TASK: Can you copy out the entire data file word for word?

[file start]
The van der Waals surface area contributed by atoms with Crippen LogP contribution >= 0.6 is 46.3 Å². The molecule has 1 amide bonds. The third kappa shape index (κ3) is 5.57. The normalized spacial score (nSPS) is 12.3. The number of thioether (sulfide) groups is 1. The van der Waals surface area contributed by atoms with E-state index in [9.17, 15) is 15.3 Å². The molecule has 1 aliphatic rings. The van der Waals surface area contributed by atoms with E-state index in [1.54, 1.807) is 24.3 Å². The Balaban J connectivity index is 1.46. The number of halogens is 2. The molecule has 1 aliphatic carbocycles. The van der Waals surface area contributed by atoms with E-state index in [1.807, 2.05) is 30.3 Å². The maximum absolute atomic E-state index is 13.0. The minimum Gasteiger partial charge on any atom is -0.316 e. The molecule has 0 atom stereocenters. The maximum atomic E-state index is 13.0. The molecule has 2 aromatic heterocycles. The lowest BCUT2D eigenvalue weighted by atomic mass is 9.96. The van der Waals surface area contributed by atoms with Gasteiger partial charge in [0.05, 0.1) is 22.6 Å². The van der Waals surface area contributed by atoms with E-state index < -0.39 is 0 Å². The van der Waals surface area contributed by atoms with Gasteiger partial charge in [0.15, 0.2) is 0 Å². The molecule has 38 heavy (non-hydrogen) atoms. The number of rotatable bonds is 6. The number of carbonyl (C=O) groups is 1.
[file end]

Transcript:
The van der Waals surface area contributed by atoms with Crippen LogP contribution >= 0.6 is 46.3 Å². The molecule has 1 amide bonds. The third kappa shape index (κ3) is 5.57. The normalized spacial score (nSPS) is 12.3. The number of thioether (sulfide) groups is 1. The van der Waals surface area contributed by atoms with E-state index in [9.17, 15) is 15.3 Å². The molecule has 1 aliphatic rings. The van der Waals surface area contributed by atoms with E-state index in [1.54, 1.807) is 24.3 Å². The Balaban J connectivity index is 1.46. The number of halogens is 2. The molecule has 1 aliphatic carbocycles. The van der Waals surface area contributed by atoms with E-state index in [1.807, 2.05) is 30.3 Å². The maximum absolute atomic E-state index is 13.0. The minimum Gasteiger partial charge on any atom is -0.316 e. The molecule has 0 atom stereocenters. The maximum atomic E-state index is 13.0. The molecule has 2 aromatic heterocycles. The lowest BCUT2D eigenvalue weighted by atomic mass is 9.96. The van der Waals surface area contributed by atoms with Gasteiger partial charge in [0.05, 0.1) is 22.6 Å². The van der Waals surface area contributed by atoms with E-state index < -0.39 is 0 Å². The van der Waals surface area contributed by atoms with Gasteiger partial charge in [0.15, 0.2) is 0 Å². The molecule has 38 heavy (non-hydrogen) atoms. The number of rotatable bonds is 6. The number of carbonyl (C=O) groups is 1.